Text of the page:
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Forum Post: (Jan. 4, 2013) Corporate Government - Michael Hudson on Taxes (Fees) on the 1%

Posted 11 years ago on Sept. 21, 2012, 9:49 p.m. EST by lkindr (58)
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(Update 1/17/13) (I'm glad to see some folks here read Michael Hudson. His recent article below explains that economies do best when governments charge the 1% {i.e. the upper class} fees, commonly called taxes [wrongly in my opinion] for privileges of using land, natural resources, and powers that properly belong to everyone. Economies do worse when governments extract taxes [properly called theft in my opinion] from labor, productive capitalism and consumers. Libertarians agree that such taxes are theft.)

Michael Hudson: America’s Deceptive 2012 Fiscal Cliff, Part IV -- Why Financial and Tax Reform Should Go Together http://www.nakedcapitalism.com/2013/01/michael-hudson-americas-deceptive-2012-fiscal-cliff-part-iv-why-financial-and-tax-reform-should-go-together.html

  • By Michael Hudson, a research professor of Economics at University of Missouri, Kansas City, and a research associate at the Levy Economics Institute of Bard College.
  • Friday, January 4, 2013
  • His latest book is “The Bubble and Beyond.”

  • Taxes pay for the cost of government by withdrawing income from the parties being taxed.

  • From Adam Smith through John Stuart Mill to the Progressive Era, general agreement emerged that the most appropriate taxes should not fall on labor, capital or on sales of basic consumer needs.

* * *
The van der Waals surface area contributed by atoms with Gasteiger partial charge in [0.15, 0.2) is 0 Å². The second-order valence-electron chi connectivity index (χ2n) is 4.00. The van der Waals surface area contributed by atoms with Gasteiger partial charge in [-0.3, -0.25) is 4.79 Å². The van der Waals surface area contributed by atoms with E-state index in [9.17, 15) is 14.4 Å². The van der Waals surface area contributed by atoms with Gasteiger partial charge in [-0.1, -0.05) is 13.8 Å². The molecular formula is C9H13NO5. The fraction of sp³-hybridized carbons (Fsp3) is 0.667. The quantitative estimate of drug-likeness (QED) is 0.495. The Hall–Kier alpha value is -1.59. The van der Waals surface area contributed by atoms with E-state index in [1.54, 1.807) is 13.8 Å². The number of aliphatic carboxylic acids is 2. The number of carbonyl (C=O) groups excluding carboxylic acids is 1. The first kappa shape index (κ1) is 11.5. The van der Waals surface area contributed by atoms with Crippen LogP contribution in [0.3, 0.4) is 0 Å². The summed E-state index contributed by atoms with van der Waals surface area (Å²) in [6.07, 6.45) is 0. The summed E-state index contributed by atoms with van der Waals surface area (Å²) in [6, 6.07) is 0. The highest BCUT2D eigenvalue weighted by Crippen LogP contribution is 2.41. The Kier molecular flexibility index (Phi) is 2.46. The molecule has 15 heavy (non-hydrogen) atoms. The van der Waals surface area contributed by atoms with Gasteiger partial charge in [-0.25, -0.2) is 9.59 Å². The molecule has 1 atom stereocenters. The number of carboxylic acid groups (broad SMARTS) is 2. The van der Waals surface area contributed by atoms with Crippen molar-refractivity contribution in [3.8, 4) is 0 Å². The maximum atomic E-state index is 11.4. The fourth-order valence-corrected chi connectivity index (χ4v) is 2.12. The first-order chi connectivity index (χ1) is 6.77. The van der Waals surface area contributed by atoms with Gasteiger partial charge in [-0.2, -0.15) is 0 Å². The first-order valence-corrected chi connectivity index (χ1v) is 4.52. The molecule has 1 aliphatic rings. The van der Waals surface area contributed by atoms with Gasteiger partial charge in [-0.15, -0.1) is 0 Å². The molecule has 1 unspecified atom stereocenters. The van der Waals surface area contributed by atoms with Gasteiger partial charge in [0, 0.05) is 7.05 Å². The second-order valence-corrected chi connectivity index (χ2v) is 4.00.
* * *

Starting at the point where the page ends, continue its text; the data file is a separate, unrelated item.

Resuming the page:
• Such taxes raise the break-even cost of employing labor.
  • In today’s world, FICA wage withholding for Social Security raises the price that employers must pay their work force to maintain living standards and buy the products they produce.
  • However, these economists singled out one kind of tax that does not increase prices: taxes on the land’s rental value, natural resource rents and monopoly rents.
  • [- Actually, that‘s not a tax, imo; it‘s a government fee, just like postal fees, toll road fees, incorporation fees, court fees etc.]
  • [- No taxes are justified, because tax is theft; fees are voluntary equal exchanges.]
  • [- All land, natural resources and governing power belong to all of the people.]
  • [- The people have the right to decide via their true representatives who may use natural resources and power and what fees they should pay for them.]
  • [- When any individual or group uses such resources or power, the people deserve to be compensated] ...
  • Land is the economy’s largest asset.
  • A site’s rental value is set by market conditions – what people pay for being able to live in a good location.
  • People pay more to live in prestigious and convenient neighborhoods.
  • They pay more if there is local investment in roads and public transportation, and if there are parks, museums and cultural centers nearby, or nice shopping districts.